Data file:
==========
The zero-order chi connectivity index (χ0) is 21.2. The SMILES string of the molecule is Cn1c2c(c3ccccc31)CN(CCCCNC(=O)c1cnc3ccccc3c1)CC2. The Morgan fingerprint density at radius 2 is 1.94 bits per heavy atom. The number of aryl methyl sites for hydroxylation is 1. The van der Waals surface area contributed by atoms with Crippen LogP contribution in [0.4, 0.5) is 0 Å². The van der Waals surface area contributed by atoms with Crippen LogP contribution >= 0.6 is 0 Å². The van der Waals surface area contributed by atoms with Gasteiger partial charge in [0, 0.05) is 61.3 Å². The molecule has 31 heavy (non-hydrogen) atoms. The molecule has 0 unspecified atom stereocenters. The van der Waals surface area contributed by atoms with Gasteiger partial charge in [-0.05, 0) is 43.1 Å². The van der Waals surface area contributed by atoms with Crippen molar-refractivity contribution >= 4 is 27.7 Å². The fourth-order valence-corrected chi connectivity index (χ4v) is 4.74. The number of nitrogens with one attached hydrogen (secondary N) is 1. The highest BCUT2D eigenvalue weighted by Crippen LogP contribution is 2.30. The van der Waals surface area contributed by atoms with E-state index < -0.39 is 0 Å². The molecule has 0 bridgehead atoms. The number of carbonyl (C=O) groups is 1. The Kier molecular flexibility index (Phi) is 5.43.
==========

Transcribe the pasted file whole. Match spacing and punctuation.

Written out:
The zero-order chi connectivity index (χ0) is 21.2. The SMILES string of the molecule is Cn1c2c(c3ccccc31)CN(CCCCNC(=O)c1cnc3ccccc3c1)CC2. The Morgan fingerprint density at radius 2 is 1.94 bits per heavy atom. The number of aryl methyl sites for hydroxylation is 1. The van der Waals surface area contributed by atoms with Crippen LogP contribution in [0.4, 0.5) is 0 Å². The van der Waals surface area contributed by atoms with Crippen LogP contribution >= 0.6 is 0 Å². The van der Waals surface area contributed by atoms with Gasteiger partial charge in [0, 0.05) is 61.3 Å². The molecule has 31 heavy (non-hydrogen) atoms. The molecule has 0 unspecified atom stereocenters. The van der Waals surface area contributed by atoms with Gasteiger partial charge in [-0.05, 0) is 43.1 Å². The van der Waals surface area contributed by atoms with Crippen molar-refractivity contribution >= 4 is 27.7 Å². The fourth-order valence-corrected chi connectivity index (χ4v) is 4.74. The number of nitrogens with one attached hydrogen (secondary N) is 1. The highest BCUT2D eigenvalue weighted by Crippen LogP contribution is 2.30. The van der Waals surface area contributed by atoms with E-state index < -0.39 is 0 Å². The molecule has 0 bridgehead atoms. The number of carbonyl (C=O) groups is 1. The Kier molecular flexibility index (Phi) is 5.43.